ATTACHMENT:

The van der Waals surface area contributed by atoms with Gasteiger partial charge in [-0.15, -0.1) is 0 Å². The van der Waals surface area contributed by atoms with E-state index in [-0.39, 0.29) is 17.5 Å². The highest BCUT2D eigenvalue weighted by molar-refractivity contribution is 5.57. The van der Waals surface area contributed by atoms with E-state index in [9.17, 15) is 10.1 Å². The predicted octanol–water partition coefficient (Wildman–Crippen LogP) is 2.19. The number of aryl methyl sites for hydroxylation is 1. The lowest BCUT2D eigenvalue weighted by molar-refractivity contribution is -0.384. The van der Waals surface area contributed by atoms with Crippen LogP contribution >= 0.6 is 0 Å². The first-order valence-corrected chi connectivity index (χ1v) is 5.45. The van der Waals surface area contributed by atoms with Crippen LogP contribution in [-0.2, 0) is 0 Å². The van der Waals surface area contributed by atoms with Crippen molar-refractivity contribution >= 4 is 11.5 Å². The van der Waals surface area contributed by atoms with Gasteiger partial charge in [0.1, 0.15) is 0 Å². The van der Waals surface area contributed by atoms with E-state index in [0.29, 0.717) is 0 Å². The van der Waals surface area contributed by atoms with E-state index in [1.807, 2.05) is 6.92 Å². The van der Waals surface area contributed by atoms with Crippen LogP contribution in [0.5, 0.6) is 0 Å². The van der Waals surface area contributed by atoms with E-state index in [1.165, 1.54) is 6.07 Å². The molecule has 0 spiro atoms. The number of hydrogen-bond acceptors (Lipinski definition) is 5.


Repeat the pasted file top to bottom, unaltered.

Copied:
The van der Waals surface area contributed by atoms with Gasteiger partial charge in [-0.15, -0.1) is 0 Å². The van der Waals surface area contributed by atoms with E-state index in [-0.39, 0.29) is 17.5 Å². The highest BCUT2D eigenvalue weighted by molar-refractivity contribution is 5.57. The van der Waals surface area contributed by atoms with E-state index in [9.17, 15) is 10.1 Å². The predicted octanol–water partition coefficient (Wildman–Crippen LogP) is 2.19. The number of aryl methyl sites for hydroxylation is 1. The lowest BCUT2D eigenvalue weighted by molar-refractivity contribution is -0.384. The van der Waals surface area contributed by atoms with Crippen LogP contribution >= 0.6 is 0 Å². The first-order valence-corrected chi connectivity index (χ1v) is 5.45. The van der Waals surface area contributed by atoms with Crippen LogP contribution in [-0.2, 0) is 0 Å². The van der Waals surface area contributed by atoms with Crippen molar-refractivity contribution >= 4 is 11.5 Å². The van der Waals surface area contributed by atoms with Gasteiger partial charge in [0.1, 0.15) is 0 Å². The van der Waals surface area contributed by atoms with E-state index in [0.29, 0.717) is 0 Å². The van der Waals surface area contributed by atoms with E-state index in [1.807, 2.05) is 6.92 Å². The van der Waals surface area contributed by atoms with Crippen LogP contribution in [0.5, 0.6) is 0 Å². The van der Waals surface area contributed by atoms with E-state index in [1.165, 1.54) is 6.07 Å². The molecule has 0 spiro atoms. The number of hydrogen-bond acceptors (Lipinski definition) is 5.